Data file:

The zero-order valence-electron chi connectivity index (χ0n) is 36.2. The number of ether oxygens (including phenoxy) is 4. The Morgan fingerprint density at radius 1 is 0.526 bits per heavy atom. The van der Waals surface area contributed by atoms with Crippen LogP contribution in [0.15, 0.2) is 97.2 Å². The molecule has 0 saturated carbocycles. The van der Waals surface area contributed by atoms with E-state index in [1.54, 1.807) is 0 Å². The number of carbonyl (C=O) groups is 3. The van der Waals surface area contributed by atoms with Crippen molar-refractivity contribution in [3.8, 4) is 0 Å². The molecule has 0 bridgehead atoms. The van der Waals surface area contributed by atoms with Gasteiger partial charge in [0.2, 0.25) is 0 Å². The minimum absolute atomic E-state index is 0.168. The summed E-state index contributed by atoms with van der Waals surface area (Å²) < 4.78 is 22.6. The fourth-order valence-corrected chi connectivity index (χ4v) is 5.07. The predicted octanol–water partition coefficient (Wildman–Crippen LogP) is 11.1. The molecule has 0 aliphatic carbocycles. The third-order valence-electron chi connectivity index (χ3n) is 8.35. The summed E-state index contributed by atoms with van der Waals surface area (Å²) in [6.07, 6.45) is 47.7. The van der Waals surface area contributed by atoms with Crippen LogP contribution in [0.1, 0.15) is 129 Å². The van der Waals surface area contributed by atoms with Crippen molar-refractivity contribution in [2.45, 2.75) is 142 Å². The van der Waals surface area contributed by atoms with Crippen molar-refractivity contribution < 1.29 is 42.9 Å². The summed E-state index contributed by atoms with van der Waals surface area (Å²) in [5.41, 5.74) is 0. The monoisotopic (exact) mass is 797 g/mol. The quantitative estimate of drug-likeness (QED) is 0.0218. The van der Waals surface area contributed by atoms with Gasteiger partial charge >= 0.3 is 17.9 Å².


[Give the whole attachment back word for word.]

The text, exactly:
The zero-order valence-electron chi connectivity index (χ0n) is 36.2. The number of ether oxygens (including phenoxy) is 4. The Morgan fingerprint density at radius 1 is 0.526 bits per heavy atom. The van der Waals surface area contributed by atoms with Crippen LogP contribution in [0.15, 0.2) is 97.2 Å². The molecule has 0 saturated carbocycles. The van der Waals surface area contributed by atoms with E-state index in [1.54, 1.807) is 0 Å². The number of carbonyl (C=O) groups is 3. The van der Waals surface area contributed by atoms with Crippen molar-refractivity contribution in [3.8, 4) is 0 Å². The molecule has 0 bridgehead atoms. The van der Waals surface area contributed by atoms with Gasteiger partial charge in [0.2, 0.25) is 0 Å². The minimum absolute atomic E-state index is 0.168. The summed E-state index contributed by atoms with van der Waals surface area (Å²) < 4.78 is 22.6. The fourth-order valence-corrected chi connectivity index (χ4v) is 5.07. The predicted octanol–water partition coefficient (Wildman–Crippen LogP) is 11.1. The molecule has 0 aliphatic carbocycles. The third-order valence-electron chi connectivity index (χ3n) is 8.35. The summed E-state index contributed by atoms with van der Waals surface area (Å²) in [6.07, 6.45) is 47.7. The van der Waals surface area contributed by atoms with Crippen LogP contribution in [0.1, 0.15) is 129 Å². The van der Waals surface area contributed by atoms with Crippen molar-refractivity contribution in [2.45, 2.75) is 142 Å². The van der Waals surface area contributed by atoms with Crippen molar-refractivity contribution < 1.29 is 42.9 Å². The summed E-state index contributed by atoms with van der Waals surface area (Å²) in [5.41, 5.74) is 0. The monoisotopic (exact) mass is 797 g/mol. The quantitative estimate of drug-likeness (QED) is 0.0218. The van der Waals surface area contributed by atoms with Gasteiger partial charge >= 0.3 is 17.9 Å².